Raising Finances as a Church Planter


Funding is incredibly important for churches. While money is far from the reason anyone plants a church, having a solid, reliable cash flow is an absolute necessity for the sake of growing and investing in your ministry.

Startup churches don’t need much to begin, but soon, finding a space, getting sound equipment, video equipment, holding launch activities, paying staff, and other demands require finances to be available. So, if you’re a church planter looking to raise finances for your church startup, here are a few methods to do so:

Church Planters: Methods of Raising Finances

There are a number of ways you can raise finances as a church plant. The right method is going to depend on a lot of factors – who all is in your network, what churches you’re connected with, what denomination(s) you’re associated with, where you’re located, etc.

That being said, raising finances always depends on one thing – the generosity and willing hearts of others; whether it be groups and associations, partnered churches, or friends and family. Here are a few methods to start raising finances for your church plant:

Focus on Your Network

People are the real backbone of any church. No money, location, building, or anything else can replace the value brought by having committed people as a part of your church. Funny enough, having a solid network is often one of the keyways that church startups begin raising money.

Build strategic partnerships with your denomination, other churches, and people you know who invest in ministries. Growing your network, focusing on building genuine relationships, and talking with them about the realistic goals and current standing of your ministry is a great way to get the support your church plant needs.


Crowdfunding is a huge way to raise money as a church plant. Crowdfunding involves getting small donations from a large group of people. Often the best way to do this is through a social media platform like Facebook or Instagram.

Talk with someone about setting up a donation page on a popular donation/funding website that describes your journey, reason for planting the church, and ultimate goals with the church.

Fund Drive

This is the classic “we need money so we’re selling stuff to the community”. Outdoor church events where people can buy cookies, car washes, or a copy of your favorite sermon you’ve given. It’s a simple concept, but often helps to raise the extra money a church planter may need to get started with buying equipment and covering basic expenses.

The only downside to this is that 1) you need plenty of volunteers to help run an event like this, and 2) you have to factor in the cost of the materials/work you’re selling. Having volunteers obviously eliminates labor expenses, but if you’re selling materials or food, you’ll really only net the margin after the cost of purchasing the goods. Make sure you are selling things that are valuable for others to come buy, but are also cheap to acquire!

Bi-Vocational Approach

If you need to raise money for your church plant, but you don’t want to take any fundraising approaches to get money from other people, churches, or organizations, taking a bi-vocational approach may be the right answer for you.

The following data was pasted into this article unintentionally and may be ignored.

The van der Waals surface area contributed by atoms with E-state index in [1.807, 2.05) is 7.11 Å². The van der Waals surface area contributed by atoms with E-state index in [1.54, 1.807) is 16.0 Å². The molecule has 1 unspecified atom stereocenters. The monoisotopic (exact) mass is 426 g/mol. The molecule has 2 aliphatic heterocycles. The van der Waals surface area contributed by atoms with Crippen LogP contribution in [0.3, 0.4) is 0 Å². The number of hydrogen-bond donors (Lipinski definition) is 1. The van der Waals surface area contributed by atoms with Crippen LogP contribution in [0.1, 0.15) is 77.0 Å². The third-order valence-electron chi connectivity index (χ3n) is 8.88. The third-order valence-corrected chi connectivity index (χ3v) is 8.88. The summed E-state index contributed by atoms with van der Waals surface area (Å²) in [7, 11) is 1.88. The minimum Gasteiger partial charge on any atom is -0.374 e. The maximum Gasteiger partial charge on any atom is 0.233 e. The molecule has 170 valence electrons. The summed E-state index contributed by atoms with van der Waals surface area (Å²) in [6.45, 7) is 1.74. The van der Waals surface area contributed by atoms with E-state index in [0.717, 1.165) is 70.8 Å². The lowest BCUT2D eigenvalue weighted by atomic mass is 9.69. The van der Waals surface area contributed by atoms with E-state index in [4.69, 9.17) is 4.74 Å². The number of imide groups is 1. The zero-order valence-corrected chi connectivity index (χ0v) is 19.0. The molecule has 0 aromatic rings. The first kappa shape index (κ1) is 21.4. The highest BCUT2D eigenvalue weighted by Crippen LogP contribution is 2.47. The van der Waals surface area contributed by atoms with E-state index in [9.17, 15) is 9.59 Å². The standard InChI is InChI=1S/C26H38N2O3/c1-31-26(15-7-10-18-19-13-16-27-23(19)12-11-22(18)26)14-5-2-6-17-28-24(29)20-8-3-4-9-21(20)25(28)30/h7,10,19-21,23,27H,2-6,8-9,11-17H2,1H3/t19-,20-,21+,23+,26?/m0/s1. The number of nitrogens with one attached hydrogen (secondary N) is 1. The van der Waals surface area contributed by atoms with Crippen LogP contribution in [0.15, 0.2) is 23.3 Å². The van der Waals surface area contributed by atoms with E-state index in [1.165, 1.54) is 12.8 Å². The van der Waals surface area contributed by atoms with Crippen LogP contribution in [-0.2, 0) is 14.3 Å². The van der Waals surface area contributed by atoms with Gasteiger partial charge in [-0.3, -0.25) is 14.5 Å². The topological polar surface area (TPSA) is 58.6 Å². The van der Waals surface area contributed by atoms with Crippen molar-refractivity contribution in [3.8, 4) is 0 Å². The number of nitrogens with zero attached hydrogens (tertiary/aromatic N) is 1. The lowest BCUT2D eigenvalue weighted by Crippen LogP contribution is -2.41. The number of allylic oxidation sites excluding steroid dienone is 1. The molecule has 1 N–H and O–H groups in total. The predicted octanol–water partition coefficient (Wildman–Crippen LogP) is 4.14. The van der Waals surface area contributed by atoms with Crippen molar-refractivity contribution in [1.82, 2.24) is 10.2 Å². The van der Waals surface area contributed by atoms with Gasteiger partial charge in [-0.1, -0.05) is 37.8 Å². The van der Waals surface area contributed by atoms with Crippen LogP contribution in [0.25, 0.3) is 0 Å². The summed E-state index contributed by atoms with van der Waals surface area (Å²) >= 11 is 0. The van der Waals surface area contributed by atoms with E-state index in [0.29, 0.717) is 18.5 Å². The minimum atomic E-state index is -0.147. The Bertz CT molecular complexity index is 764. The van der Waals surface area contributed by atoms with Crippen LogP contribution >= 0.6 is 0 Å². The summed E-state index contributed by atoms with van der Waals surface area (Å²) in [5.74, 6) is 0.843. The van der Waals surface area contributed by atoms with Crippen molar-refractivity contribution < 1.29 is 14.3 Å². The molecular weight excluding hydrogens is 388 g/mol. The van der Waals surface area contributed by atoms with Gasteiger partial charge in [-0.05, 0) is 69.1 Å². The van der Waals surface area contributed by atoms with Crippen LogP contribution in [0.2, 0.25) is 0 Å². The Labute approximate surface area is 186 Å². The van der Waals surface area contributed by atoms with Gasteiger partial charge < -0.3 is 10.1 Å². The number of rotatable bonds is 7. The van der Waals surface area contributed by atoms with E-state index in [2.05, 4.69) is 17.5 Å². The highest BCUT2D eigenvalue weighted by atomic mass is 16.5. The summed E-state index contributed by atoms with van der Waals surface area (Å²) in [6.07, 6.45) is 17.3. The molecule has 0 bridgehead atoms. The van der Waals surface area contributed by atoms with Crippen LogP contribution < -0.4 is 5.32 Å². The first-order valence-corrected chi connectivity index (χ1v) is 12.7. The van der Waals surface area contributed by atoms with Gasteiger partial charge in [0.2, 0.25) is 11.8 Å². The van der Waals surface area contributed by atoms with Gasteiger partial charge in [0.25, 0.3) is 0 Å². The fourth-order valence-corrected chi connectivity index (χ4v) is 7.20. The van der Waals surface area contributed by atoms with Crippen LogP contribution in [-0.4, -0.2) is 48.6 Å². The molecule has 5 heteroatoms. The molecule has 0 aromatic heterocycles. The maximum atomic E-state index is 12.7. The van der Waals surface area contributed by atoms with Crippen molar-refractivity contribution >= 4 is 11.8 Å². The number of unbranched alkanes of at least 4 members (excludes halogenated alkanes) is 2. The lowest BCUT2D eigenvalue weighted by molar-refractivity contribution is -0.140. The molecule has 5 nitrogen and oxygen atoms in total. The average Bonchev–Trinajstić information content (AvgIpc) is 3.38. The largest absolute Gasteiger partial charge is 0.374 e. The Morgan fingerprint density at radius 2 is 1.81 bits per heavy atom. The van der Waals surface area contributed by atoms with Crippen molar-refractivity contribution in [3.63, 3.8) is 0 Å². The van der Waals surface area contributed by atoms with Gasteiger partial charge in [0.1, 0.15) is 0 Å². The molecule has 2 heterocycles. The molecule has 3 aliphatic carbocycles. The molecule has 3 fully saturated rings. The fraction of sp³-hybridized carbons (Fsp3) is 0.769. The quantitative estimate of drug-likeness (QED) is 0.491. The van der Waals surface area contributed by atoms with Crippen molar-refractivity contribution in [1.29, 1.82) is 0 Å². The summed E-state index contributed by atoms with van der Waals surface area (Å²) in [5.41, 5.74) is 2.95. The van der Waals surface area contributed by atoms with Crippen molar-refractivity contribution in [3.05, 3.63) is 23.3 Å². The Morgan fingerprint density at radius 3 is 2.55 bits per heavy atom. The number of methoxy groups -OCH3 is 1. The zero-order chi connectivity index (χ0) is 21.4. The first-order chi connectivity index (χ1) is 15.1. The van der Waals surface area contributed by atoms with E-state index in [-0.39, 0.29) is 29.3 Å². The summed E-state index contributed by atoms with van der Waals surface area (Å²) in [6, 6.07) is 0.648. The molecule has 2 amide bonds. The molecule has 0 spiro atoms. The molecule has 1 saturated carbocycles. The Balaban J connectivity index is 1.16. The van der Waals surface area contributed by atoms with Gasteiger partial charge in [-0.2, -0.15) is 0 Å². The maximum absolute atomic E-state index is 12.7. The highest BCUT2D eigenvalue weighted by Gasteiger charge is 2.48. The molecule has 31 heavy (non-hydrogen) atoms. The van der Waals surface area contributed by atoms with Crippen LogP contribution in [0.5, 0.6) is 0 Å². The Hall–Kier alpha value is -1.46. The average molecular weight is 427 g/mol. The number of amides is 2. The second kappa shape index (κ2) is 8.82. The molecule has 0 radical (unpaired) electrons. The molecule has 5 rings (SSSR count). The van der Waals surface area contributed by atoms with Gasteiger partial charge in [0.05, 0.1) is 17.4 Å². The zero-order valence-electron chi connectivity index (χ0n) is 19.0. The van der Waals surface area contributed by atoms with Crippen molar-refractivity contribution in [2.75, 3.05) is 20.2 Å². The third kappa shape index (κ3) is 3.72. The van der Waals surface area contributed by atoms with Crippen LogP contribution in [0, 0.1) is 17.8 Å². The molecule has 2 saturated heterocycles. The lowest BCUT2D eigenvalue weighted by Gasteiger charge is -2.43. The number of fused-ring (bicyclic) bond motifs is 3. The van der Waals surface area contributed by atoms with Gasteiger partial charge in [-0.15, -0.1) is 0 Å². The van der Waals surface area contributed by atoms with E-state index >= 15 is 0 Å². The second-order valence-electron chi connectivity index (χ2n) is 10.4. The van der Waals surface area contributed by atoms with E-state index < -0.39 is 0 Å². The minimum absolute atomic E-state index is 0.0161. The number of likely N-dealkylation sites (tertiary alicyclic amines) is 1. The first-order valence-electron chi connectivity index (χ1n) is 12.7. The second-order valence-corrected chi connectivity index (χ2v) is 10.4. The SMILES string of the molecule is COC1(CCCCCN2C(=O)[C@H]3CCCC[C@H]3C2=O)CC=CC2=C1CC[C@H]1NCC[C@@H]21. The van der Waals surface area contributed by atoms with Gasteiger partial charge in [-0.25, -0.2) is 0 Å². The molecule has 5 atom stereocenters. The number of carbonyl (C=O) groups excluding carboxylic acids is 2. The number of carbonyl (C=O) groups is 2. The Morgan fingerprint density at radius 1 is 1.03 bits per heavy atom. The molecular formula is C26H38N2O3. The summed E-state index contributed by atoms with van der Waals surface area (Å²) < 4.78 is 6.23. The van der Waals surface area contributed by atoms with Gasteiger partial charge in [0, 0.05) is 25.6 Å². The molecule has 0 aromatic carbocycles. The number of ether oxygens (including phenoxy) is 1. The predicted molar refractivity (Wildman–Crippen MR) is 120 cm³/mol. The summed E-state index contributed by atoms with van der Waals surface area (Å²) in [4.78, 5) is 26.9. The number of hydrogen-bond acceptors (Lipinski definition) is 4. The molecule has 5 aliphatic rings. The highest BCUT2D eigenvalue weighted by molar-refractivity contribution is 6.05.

The bi-vocational approach involves starting a side business or working a second job to personally raise money that can be put into your church. An obvious benefit to this approach is that your business can become your ministry as well as an outlet for growing your church. Wherever you work, you are a witness, and working outside of your church gives you the opportunity to directly engage with and evangelize to others who need to hear the good news.

Wrapping It Up

Church plants always need money, as any church planter will quickly discover that growing and operating a church requires a lot more resources than expected. From upgrading sound equipment to printing banners, employing staff members (if necessary), and a slew of other things, running a ministry gets expensive quick.

There are many ways you can raise finances as a church planter, but it’s smart to focus on your network through building strategic partnerships with your denomination, other churches, and people you know who invest in ministries. If you need to, use a social media platform to start a crowdfunding approach to raising funds. Hold a fund drive at your church by selling copies of your favorite sermons, car washes, and snacks to the community. And if you want to raise money without asking other people or organizations, taking a bi-vocational approach of starting a side business or working a second job to fund your ministry. It gives you the money needed to fund the church while giving you another outlet to evangelize and grow your church!

Chris Fleming, Author

About the Author

Chris Fleming is a professional musician from Minneapolis, MN who has played with artists such as TAYA, Big Daddy Weave, and Jason Gray. He is actively involved with the worship music scene and has contributed as a drummer, music director, song writer, and producer for various worship artists and churches locally and nationally. Chris is the Motion Designer at Motion Worship, helping to create motion background collections and countdowns for our subscribers.

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